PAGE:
To produce the protein, a 20 mL pre-culture was prepared in SD-leu + 2% glucose and grown overnight at 30 °C. The culture was then diluted into a final volume of 500 mL using SD-leu + 0.5% glucose, to an OD600 value of 0.2. This culture was refreshed in 30 °C for 6 h, and then induced by adding galactose to a final concentration of 2%. Expression was continued overnight, then cells were harvested. Samples from different stages of cell culture and cell lysis were collected for SDS-PAGE and analysis with western blot utlizing anti-His antibodies. The results of this analysis are presented in figure 3. It was observed that after cell lysis, the protein localized mainly in the insoluble fraction.

Figure 3: Western blot of MlrA expression in yeast. S1 - growth medium before lysing cells, CL - cell lysate, S2 - supernatant from cell lysate and P2 - pellet from cell lysate.


For determining the location of the protein, yeast cells were lysed and fractions were further processed to obtain information on the different cellular components. All of these fractions were then analyzed by western blotting (Figure 4). MlrA was detected in the fraction comprising inclusion bodies, plasma membrane and cell wall (P2 fraction) as well as fraction containing only cell wall and plasma membrane (P3 fraction), indicating that the protein is localized in the plasma membrane. Unlike previously, no enzyme was detected in the soluble fraction.

Figure 4. Localisation assay of MlrA. S1 - growth medium, S2 - supernatant after cell lysis, P2 - pellet after cell lysis, S3 - re-folded proteins, P3 - plasma membrane + cell wall, S4 - soluble protein, P4 - inner membranes.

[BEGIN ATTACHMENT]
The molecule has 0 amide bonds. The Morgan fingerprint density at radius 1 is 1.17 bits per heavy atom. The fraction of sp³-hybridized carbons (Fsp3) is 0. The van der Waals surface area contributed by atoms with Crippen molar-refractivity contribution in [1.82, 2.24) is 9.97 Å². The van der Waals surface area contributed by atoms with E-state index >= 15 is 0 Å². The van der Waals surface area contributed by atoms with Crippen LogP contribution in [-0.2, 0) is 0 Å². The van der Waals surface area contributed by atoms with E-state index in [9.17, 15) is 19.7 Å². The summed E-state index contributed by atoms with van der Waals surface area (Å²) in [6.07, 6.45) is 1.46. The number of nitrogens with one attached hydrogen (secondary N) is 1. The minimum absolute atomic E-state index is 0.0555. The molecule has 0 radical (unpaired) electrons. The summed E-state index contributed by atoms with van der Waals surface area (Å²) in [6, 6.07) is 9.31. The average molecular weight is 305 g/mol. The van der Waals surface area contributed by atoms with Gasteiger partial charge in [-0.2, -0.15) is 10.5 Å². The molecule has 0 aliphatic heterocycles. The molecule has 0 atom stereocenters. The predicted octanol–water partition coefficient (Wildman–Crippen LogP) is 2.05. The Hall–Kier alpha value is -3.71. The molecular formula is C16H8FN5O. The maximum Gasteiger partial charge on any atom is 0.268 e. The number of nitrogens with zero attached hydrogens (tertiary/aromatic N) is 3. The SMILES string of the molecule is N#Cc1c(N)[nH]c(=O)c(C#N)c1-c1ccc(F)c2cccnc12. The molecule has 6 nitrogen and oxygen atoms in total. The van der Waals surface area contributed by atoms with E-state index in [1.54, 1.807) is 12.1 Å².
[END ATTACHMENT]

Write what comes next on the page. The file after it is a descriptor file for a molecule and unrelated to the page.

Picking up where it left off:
Activity measurements

The activity of MlrA was measured by incubating the enzyme in different dilutions with microcystin extract. The final concentration of microcystin-LR was estimated to be 1 μg/L. Samples were taken at different time points and they were analysed with liquid chromatography/mass spectrometry (LC-MS). This gives data of the relative abundance of microcystin-LR in each sample. The results were then plotted against time, together with a negative control which consisted of microcystin extract and cell lysate from S. cerevisiae SS328-leu strain which did not have an MlrA construct.

The results we acquired from this construct show that the amount of microcystin decreases, which means that the enzyme is active (Figure 5). The results also show that for example the 1:10 dilution degrades the microcystin-LR about ten times faster than the 1:100 dilution.

Figure 5: Enzymatic activity of MlrA produced in S. cerevisiae , plotted values are means of three replicates. Results show that the 1:10 dilution has the highest activity whereas 1:1000 has the lowest.

For more details on the experiments done with this BioBrick, visit


Bourne DG, Jones GJ, Blakeley RL, Jones A, Negri AP, Riddles P., 1996. Enzymatic Pathway for the Bacterial Degradation of the Cyanobacterial Cyclic Peptide Toxin Microcystin LR. Appl. Environ. Microbiol. 62(11), pp. 4086-4094.

Bourne DG, Riddles P, Jones GJ, Smith W, Blakely RL., 2001. Characterisation of a gene cluster involved in bacterial degradation of the cyanobacterial toxin microcystin LR. Environ Toxicol. 16(6), pp. 523-34.

Dziga D, Wladyka B, Zielińska G, Meriluoto J, Wasylewski M., 2012. Heterologous expression and characterisation of microcystinase. Toxicon, 59(5), pp. 578-586.

Kelley LA, Mezulis S, Yates CM, Wass MN, Sternberg MJE., 2015. The Phyre2 web portal for protein modeling, prediction and analysis. Nature Protocols 10, pp. 845–858.

Pei J, Mitchell DA, Dixon JE, Grishin NV., 2011. Expansion of type II CAAX proteases reveals evolutionary origin of g-secretase subunit APH-1. J. Mol. Biol. 410:18–26.